it is mysterious. This brings us to a prevalent defect in the formation of the scholar. Instead of

“Thus men go wrong with an ingenious skill,

Bend the strict rule to their own crooked will, planting the tree of knowledge on the good, And, with a clear and shining lamp supplied, nourishing, and substantial soil furnished First put it out, then take it for a guide!” by nature, we too often try to rear it on the summit of some conspicuous sandcliff, This general fault we find throughout where the elements will dance around it the whole course of education-beginning in derision of its owner's folly. Moreover, with its first rudiments in the child, and when men, who have set out to make adhering tenaciously, in too many instances, scholars, have resulted in fools, then na- till the final hours of his Alma Mater ture is soundly berated, because she has whether that be a log school-house or a withheld the gift of genius. Now we richly-endowed university. The passage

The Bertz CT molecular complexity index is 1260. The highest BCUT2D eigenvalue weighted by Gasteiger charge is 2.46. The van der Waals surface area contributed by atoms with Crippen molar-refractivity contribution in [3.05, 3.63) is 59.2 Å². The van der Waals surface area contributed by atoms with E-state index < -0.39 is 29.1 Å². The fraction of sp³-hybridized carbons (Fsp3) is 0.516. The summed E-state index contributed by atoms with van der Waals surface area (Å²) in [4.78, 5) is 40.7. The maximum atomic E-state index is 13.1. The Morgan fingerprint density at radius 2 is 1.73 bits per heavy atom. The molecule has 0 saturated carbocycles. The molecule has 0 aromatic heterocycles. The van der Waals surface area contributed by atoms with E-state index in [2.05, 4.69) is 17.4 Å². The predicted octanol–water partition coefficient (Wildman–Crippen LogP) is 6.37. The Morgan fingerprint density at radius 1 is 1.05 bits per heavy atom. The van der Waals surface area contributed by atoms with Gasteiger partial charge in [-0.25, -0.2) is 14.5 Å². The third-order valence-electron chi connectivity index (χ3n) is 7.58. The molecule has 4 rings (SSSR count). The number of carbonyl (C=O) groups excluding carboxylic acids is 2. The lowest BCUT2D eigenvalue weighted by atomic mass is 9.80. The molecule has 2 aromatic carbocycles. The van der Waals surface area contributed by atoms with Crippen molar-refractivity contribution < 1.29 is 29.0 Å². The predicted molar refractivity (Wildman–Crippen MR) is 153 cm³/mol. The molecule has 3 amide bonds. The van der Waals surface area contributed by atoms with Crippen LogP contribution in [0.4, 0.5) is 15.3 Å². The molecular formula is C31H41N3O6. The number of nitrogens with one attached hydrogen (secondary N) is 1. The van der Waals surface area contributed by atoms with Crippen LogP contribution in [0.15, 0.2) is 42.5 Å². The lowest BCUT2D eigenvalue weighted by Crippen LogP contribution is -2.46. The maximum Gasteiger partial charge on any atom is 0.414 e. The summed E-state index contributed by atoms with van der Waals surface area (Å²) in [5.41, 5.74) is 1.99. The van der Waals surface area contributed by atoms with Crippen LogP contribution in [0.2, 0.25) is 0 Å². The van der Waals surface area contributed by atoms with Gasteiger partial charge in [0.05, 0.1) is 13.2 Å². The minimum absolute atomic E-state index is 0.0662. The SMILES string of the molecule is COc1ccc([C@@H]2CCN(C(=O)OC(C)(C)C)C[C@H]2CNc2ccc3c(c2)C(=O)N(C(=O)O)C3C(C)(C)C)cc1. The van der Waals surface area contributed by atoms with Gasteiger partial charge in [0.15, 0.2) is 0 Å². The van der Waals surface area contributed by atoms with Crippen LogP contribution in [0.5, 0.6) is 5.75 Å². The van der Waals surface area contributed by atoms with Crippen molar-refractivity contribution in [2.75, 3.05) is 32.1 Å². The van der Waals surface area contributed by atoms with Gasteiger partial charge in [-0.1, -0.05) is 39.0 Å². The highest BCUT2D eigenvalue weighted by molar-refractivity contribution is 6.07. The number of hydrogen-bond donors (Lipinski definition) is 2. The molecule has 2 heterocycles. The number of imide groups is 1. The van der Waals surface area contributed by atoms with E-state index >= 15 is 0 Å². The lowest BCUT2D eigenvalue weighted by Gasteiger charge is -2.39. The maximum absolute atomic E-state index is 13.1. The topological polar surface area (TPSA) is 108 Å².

an as

as in

from practical to theoretical life is abrupt grossest kind : the same powers of mind and absurd ; and no wonder the poor sub- are called into exercise in one case as in ject gets bewildered as to his whereabouts. the other. He is taught that he must ascend into There are in all these cases some higher region to find truth ; and he similation and familiarization of the substruggles to ascend without any steps to jects on which the mind is called to act; aid him, when in reality all he needs to do and there is implied, too, equally in all, a is to pluck the fruit of the tree of knowl- close, consecutive, and continued thought edge, whose branches, heavy laden, bend fulness. down close to him. Let him diligently Why is it that so often a boy is sent to compare things as they are and things as school and found to be dull and worthy the they seem; he will be surprised at their name of blockhead, who, when put to a similarity, and the instruction received trade, or on the farm, becomes a proficient will be greatly valuable.